Ask for a penny, and get much more (some sales psychology at work)

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It seems that asking for a small commitment when you are closing a sales meeting works a whole lot better than either asking for nothing, or perhaps asking for the moon, according to some psychological research.

Asking for less yields more, according to a study detailed in Yes! 50 Scientifically Proven Ways to Be Persuasive, a book by Noah J. Goldstein, Steve J. Martin, and Robert B. Cialdini.

Solicitors went door-to-door seeking donations for the American Cancer Society. Half of the time the solicitors would say, “Would you be willing to help by giving a donation?” Half of the time they would also add the following to the end of their pitch, “. . . even a penny will help.”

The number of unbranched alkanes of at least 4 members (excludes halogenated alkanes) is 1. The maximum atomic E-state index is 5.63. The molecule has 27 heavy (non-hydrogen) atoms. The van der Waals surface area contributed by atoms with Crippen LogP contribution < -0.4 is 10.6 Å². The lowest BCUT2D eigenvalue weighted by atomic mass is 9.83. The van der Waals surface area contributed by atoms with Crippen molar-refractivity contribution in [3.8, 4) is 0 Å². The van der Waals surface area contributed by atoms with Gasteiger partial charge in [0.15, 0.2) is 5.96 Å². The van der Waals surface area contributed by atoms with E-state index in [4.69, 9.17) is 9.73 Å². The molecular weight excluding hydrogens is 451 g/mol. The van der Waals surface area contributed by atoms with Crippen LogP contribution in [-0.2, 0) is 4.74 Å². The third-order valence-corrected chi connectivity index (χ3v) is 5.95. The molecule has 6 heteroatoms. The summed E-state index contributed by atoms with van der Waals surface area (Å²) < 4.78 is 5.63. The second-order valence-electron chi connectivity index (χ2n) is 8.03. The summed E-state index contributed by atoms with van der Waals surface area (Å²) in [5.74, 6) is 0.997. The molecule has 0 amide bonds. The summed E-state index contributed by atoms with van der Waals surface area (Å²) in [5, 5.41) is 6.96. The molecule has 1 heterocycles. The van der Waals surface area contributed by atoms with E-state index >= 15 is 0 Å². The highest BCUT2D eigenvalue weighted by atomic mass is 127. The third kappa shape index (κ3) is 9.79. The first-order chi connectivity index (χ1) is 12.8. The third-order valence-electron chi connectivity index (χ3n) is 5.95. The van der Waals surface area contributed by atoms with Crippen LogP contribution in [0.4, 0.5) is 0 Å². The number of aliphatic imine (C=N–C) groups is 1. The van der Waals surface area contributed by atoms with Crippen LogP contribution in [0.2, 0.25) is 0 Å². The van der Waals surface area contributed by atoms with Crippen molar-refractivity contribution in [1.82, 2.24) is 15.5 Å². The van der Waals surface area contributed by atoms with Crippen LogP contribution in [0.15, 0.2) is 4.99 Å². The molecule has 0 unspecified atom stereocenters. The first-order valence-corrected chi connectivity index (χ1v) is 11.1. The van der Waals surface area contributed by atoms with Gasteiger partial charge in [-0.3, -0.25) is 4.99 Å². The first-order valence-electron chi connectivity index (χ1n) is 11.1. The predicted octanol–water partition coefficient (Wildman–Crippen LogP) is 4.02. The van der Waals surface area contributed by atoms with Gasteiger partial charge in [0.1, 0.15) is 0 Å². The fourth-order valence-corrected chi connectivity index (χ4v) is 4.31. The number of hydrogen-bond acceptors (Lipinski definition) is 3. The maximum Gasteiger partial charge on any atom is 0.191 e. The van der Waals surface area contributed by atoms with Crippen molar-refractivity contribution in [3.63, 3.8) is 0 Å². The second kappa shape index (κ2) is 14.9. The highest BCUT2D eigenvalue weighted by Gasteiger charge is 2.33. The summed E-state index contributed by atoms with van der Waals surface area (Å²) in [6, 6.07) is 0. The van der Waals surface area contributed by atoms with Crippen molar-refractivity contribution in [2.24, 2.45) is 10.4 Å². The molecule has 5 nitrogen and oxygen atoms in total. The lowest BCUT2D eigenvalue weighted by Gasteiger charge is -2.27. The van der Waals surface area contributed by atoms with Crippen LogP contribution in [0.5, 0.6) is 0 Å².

The researchers discovered that prospects in the “even a penny will help” category were more than twice as likely to give something.

The “even a penny will help” donors did not give smaller donations. The size of their donations were just as large as the other half of the donors!

“So what does this all mean for your sales pitches?,” speaking consultant Joey Asher says in his blog. “When you’re asking for a commitment from a prospect, try asking for a small commitment.  It seems to make prospects more likely to buy by making the process seem less intimidating. And, even though you’re asking for less, the size of the purchase will likely be the same.”

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